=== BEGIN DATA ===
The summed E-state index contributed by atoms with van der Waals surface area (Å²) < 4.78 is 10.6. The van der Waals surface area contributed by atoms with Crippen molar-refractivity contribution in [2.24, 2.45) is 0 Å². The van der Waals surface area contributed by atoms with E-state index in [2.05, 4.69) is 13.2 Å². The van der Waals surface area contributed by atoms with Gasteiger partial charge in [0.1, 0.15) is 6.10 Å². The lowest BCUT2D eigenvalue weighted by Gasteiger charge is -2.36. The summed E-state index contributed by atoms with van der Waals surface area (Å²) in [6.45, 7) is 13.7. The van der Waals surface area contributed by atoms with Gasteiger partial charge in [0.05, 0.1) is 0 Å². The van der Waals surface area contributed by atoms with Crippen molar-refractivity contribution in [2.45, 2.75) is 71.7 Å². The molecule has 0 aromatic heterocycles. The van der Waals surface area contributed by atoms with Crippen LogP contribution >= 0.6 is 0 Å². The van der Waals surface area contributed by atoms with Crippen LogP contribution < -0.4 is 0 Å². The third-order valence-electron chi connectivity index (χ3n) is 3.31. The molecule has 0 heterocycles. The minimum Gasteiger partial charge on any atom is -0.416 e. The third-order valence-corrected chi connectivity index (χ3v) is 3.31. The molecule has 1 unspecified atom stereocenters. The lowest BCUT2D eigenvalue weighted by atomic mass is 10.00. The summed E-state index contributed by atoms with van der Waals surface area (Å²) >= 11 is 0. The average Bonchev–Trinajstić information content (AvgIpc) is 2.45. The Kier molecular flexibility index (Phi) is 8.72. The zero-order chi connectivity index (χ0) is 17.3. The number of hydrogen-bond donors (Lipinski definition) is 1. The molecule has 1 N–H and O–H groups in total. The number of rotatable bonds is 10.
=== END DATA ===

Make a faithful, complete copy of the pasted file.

The summed E-state index contributed by atoms with van der Waals surface area (Å²) < 4.78 is 10.6. The van der Waals surface area contributed by atoms with Crippen molar-refractivity contribution in [2.24, 2.45) is 0 Å². The van der Waals surface area contributed by atoms with E-state index in [2.05, 4.69) is 13.2 Å². The van der Waals surface area contributed by atoms with Gasteiger partial charge in [0.1, 0.15) is 6.10 Å². The lowest BCUT2D eigenvalue weighted by Gasteiger charge is -2.36. The summed E-state index contributed by atoms with van der Waals surface area (Å²) in [6.45, 7) is 13.7. The van der Waals surface area contributed by atoms with Gasteiger partial charge in [0.05, 0.1) is 0 Å². The van der Waals surface area contributed by atoms with Crippen molar-refractivity contribution in [2.45, 2.75) is 71.7 Å². The molecule has 0 aromatic heterocycles. The van der Waals surface area contributed by atoms with Crippen LogP contribution >= 0.6 is 0 Å². The van der Waals surface area contributed by atoms with Crippen LogP contribution < -0.4 is 0 Å². The third-order valence-electron chi connectivity index (χ3n) is 3.31. The molecule has 0 heterocycles. The minimum Gasteiger partial charge on any atom is -0.416 e. The third-order valence-corrected chi connectivity index (χ3v) is 3.31. The molecule has 1 unspecified atom stereocenters. The lowest BCUT2D eigenvalue weighted by atomic mass is 10.00. The summed E-state index contributed by atoms with van der Waals surface area (Å²) >= 11 is 0. The average Bonchev–Trinajstić information content (AvgIpc) is 2.45. The Kier molecular flexibility index (Phi) is 8.72. The zero-order chi connectivity index (χ0) is 17.3. The number of hydrogen-bond donors (Lipinski definition) is 1. The molecule has 1 N–H and O–H groups in total. The number of rotatable bonds is 10.